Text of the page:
Music's a funny thing. It has the power to bring us together, uplift us, comfort us and book mark those special moments in life, but sadly for others, it induces fear and a panic reflex. Particularly if they don't get it or it's designed to be thought-provoking.
It's not just foul language the fear runs to, some people are so paranoid about its influence that it's been blamed for some really ridiculous things over the years and the heavier side of music always seems to get a pretty raw deal. Take subliminal messages...
Case #1: Ozzy Osbourne
I guess being part of the band who gave birth to the phrase 'heavy metal' and kick starting an entire genre was always going to bring shit to the door of Black Sabbath. Some people fear what they don't understand.
With their creation of music's loudest and darkest sounds and imagery ,Black Sabbath were set to be firsts in more ways than one, with parents latching into the band's music as a scapegoat for the behaviour of their children.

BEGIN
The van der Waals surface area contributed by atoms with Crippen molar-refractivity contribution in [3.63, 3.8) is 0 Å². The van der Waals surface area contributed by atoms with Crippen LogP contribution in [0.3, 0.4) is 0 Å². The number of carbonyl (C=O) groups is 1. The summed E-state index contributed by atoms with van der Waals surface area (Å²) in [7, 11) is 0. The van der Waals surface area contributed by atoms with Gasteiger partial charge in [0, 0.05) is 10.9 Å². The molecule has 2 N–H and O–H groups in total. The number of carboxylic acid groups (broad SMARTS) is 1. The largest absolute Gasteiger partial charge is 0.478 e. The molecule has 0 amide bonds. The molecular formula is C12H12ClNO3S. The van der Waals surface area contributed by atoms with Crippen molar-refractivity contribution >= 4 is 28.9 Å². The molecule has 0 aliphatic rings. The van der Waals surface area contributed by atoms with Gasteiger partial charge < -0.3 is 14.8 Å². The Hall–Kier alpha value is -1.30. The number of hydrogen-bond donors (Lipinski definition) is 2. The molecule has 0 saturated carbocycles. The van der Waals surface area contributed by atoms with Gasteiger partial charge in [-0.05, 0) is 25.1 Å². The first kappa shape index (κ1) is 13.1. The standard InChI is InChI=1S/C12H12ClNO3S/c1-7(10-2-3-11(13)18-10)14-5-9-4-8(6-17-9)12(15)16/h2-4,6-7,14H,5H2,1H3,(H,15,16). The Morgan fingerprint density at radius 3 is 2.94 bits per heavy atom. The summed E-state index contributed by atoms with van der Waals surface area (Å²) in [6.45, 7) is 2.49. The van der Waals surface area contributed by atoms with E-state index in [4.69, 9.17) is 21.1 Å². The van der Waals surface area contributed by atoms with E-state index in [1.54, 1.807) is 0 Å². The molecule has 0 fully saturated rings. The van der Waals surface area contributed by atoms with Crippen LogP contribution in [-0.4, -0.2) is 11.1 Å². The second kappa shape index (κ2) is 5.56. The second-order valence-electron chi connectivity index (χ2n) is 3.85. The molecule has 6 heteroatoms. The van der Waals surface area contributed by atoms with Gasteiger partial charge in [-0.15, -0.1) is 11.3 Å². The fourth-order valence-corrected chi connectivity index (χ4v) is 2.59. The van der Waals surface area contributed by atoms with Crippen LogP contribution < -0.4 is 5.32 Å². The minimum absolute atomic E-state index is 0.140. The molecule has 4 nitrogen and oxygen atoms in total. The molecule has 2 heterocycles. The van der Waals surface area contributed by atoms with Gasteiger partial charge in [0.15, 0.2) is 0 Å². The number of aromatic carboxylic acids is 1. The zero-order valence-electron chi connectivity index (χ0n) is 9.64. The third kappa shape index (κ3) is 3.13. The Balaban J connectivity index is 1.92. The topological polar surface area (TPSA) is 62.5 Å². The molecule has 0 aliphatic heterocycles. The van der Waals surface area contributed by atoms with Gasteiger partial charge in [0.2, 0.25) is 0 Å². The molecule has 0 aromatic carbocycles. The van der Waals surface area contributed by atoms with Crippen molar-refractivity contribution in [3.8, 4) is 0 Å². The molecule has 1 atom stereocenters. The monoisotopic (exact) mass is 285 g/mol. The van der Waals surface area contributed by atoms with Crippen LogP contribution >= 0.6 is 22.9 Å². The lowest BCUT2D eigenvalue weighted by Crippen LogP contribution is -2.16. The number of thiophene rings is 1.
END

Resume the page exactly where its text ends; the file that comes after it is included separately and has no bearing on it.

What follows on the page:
It's incredibly sad that American teenager, John McCollum, shot himself in 1985. However, it just so happens that at the time he was listening to Ozzy Osbourne's 'Suicide Solution' - a song about alcohol addiction, rather than the act of taking one's life.
Struggling to come to terms with their son's death, the McCollums took Osbourne to court, claiming his lyrics encouraged young people to commit suicide by the use of subliminal messages saying: 'get the gun, get the gun, shoot, shoot, shoot...'
Thankfully, common sense prevailed and the trial went in Osbourne's favour, but the fact it got to the courts in the first place is unbelievable.
Case #2: Judas Priest
In 1990, Birmingham metallers were accused of using subliminal messages to encourage their fans to kill themselves.
The parents of two American teenagers, James Vance and Raymond Bellknap, who shot themselves in 1990 (Bellknap died, Vance survived) attempted to sue the band for allegedly incorporating the subliminal message 'do it' within the song 'Better By You, Better Than Me'.
They claimed that the message told fans of the band to commit suicide.
Frontman Rob Halford summed up how ridiculous the accusations and court case were perfectly when he said that if they were including subliminal messages within their songs, surely the message would say 'buy more of our records'.
Finally, some common sense.